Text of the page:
TEAM NEEDS

1. Cornerback: Heir apparent Davon House (Jacksonville Jaguars) preceded the departure of veteran starter Tramon Williams (Cleveland Browns) in free agency last month. The Packers can go about addressing a suddenly glaring need right away in the draft with a good group of cornerbacks expected to get plenty of first-round attention. Green Bay runs the risk of having to plug in slot-cover holdovers Casey Hayward and Micah Hyde, the latter of whom was converted to safety last offseason, on the perimeter to start opposite Sam Shields. The Packers can avoid that experiment by selecting a natural, proven boundary cornerback if they stay put at No. 30 in Round 1 or by sliding back into the top half of Round 2.

2. Inside linebacker: If general manager Ted Thompson rolls the dice by turning to Hayward or Hyde as a full-time contributor at cornerback, then targeting a playmaker at another defensive position in major flux this offseason figures to be in order with the first pick. The Packers have yet to replace underachieving veterans A.J. Hawk and Brad Jones, who were cut in February for substantial cost savings. Of the two starting spots at inside linebacker purportedly open, one figures to be filled by young up-and-comer Sam Barrington. If defensive coordinator Dom Capers still wants to capitalize on All-Pro outside linebacker Clay Matthews’ versatility to flourish inside as he did on a situational basis the second half of last season, then the Packers may be inclined to target another pass rusher.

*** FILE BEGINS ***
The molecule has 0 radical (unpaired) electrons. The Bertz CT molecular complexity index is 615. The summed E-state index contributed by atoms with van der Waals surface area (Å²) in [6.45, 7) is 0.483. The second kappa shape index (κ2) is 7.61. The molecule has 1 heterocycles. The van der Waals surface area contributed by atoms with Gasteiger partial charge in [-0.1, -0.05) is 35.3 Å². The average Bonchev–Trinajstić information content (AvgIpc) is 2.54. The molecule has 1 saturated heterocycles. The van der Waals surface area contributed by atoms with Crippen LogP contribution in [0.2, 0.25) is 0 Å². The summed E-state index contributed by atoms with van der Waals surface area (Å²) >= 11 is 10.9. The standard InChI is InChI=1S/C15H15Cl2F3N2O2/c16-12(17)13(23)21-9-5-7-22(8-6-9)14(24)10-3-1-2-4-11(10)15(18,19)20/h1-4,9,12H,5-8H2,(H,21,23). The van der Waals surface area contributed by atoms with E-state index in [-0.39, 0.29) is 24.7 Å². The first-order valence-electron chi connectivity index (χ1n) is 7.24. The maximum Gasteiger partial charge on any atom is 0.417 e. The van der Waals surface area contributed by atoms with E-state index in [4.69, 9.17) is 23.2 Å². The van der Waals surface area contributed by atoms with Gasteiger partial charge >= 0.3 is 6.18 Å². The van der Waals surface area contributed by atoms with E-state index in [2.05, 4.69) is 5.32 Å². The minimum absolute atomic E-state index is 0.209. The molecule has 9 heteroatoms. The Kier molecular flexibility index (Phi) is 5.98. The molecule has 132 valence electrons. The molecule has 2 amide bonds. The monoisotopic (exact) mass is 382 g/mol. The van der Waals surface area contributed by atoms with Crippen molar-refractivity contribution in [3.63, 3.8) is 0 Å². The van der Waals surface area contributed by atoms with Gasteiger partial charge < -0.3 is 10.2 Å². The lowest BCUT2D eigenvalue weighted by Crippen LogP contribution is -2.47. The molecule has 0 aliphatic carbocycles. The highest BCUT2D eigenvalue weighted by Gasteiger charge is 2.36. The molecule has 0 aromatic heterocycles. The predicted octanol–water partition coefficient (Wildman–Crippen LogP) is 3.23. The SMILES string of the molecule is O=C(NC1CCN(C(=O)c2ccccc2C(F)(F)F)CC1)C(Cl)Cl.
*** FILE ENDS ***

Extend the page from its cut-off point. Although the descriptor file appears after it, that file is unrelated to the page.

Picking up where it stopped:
3. Tight end: Reigning league MVP quarterback Aaron Rodgers has the prolific pass catchers he needs at wide receiver with the offseason re-signing of standout Randall Cobb to rejoin fellow starter Jordy Nelson and budding second-year player Davante Adams. Still, Rodgers needs the safety net and firepower over the middle of the field that has been lacking since Jermichael Finley suffered an apparent career-ending neck injury in October 2013. Richard Rodgers, a third-round draft pick, provided glimpses as a rookie of blossoming into a sure-handed pass target for his namesake. However, after jettisoning once-promising Brandon Bostick in the wake of his infamous role in the NFC Championship loss to the Seattle Seahawks, the Packers’ only other holdovers are underwhelming veteran Andrew Quarless and Justin Perillo, a raw second-year player.